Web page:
How to work with big data is a fascinating problem. While much of the current fascination with massive data sets is focused on the ability to extract value from historic data, it’s also an important tool for building the training data that let us create and use machine learning systems to work with the ever increasing flow of data from sensors, from users, and from the ever-growing social networks.
It’s not surprising to discover that Facebook has an AI research group, FAIR, that’s focused on these problems – and that’s also set up to share the tools and technologies it develops. Papers are published on open access sites, like arXiv, and tools and software FAIR develops are open sourced.
At the heart of Facebook’s AI research is an open source numeric computing tool called Torch. Developed by scientists at Facebook, Google and Twitter, along with contributors from academia and from industry, Torch uses the Lua scripting language to drive C code — with support for NVIDIA’s CUDA general purpose GPU programming environment.
It’s Torch’s CUDA support that’s most interesting, as it lets you use the parallel processing tools built into a modern GPU as the fabric for running large scale machine learning systems. Instead of having to build massive clusters of computers or virtual machines, Torch can work against clustered GPUs to give researchers desktop supercomputing capabilities. You’re not limited to the capabilities of GPUs, either, as you can use Torch to drive custom FPGA systems for more complex problems.
Torch is designed to make it easy to quickly build scientific computing algorithms, making it easier to test new ideas and new ways of working. You’re also able to work with widely-available software packages developed by the Torch community; among them tools for computer vision, for signal processing, and for neural networks. It’s that neural network support that makes Torch ideal for machine learning, as you can use it to build networks of neural nets that can be run in parallel over both CPUs and GPUs.
FAIR recently open sourced a selection of Torch modules for handling deep learning, many of which are designed to work with NVIDIA GPUs. Several of the new modules are designed to help build natural language processing tools – an area of research that should help Facebook understand user content, as well as giving it access to a new generation of natural user interfaces.
Perhaps the most significant part of this code release is a new Fast Fourier Transform convolution layer. Convolution is a complex mathematical processes, where two functions are used to create a third, often converting from one domain to another. A fast Fourier transform is a commonly used convolution algorithm that is used to convert time to frequency (and vice versa), making it easy to analyze complex signals – like pictures or speech.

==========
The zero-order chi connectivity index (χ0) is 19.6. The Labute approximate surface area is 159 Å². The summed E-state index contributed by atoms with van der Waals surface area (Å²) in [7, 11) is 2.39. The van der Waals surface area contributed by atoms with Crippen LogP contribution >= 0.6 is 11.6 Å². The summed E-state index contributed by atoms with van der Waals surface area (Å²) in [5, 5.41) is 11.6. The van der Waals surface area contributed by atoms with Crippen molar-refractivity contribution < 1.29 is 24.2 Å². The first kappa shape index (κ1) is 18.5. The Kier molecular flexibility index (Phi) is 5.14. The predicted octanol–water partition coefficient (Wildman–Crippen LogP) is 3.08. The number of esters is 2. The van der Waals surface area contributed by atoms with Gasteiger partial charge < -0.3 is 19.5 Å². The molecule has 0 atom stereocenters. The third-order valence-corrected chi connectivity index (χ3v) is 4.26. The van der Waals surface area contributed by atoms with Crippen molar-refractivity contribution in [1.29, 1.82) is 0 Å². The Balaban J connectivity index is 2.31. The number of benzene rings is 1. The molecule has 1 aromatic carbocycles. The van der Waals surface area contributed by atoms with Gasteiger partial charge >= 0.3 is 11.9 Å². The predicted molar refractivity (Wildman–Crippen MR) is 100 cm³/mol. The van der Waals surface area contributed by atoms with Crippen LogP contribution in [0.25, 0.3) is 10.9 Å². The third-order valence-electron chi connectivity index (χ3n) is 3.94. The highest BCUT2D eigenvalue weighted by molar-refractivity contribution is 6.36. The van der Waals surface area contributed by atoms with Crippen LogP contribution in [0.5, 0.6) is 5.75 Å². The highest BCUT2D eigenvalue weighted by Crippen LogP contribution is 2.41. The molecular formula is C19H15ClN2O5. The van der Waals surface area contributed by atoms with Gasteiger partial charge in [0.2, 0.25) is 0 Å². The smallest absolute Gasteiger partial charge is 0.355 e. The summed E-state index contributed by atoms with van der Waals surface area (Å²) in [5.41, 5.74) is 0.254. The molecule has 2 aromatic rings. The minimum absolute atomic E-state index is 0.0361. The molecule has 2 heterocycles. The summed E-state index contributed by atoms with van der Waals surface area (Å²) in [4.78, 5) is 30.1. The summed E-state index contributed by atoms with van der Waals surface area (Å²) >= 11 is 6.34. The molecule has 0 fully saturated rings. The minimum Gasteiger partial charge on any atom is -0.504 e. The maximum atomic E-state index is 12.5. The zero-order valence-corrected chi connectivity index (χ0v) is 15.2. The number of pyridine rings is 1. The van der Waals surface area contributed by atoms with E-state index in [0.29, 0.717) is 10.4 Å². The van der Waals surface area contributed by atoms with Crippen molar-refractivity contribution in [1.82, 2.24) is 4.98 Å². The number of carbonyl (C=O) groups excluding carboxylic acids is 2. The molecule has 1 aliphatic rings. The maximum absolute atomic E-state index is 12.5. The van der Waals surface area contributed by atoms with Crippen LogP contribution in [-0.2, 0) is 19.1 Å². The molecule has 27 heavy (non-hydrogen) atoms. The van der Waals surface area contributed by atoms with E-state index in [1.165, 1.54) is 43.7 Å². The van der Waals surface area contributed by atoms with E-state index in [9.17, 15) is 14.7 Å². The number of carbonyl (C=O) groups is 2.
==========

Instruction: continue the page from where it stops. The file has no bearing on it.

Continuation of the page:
Training neural nets to handle convolution can be slow, so speeding up the training process makes a lot of sense as it lets researchers try out more algorithms and more code. FAIR’s new FFT algorithm is much faster than other code, with its blog post claiming a speed up of more than 23x when compared to the fastest public code. Speeding up FFTs and neural nets like this is going to make it a lot easier for researchers to try out new algorithms. Similarly tools that make it easier to use neural nets by automating deployment across multiple GPUs will speed up processing complex data sets.
By open sourcing its machine learning tools like this, and by using an open framework for numeric computing, Facebook is making it a lot easier for artificial intelligence researchers to share and improve techniques and technologies. With faster neural nets, improved signal processing, and better natural language processing techniques, there’s a lot for AI researchers to take advantage of, and more for Facebook to build into its service.
With over a billion users, and petabytes of data on its servers, it makes sense for Facebook to invest heavily in AI research. Using AI to understand how social networks behave is key to surfacing relevant content in users’ timelines – especially when using it to identify content in streams of images and video, and for working with natural language processing as part of a shift to speech inputs from mobile devices. Sharing its tools and technologies with the research community should speed up development – and make it easier for Facebook to deploy these techniques in its public facing service.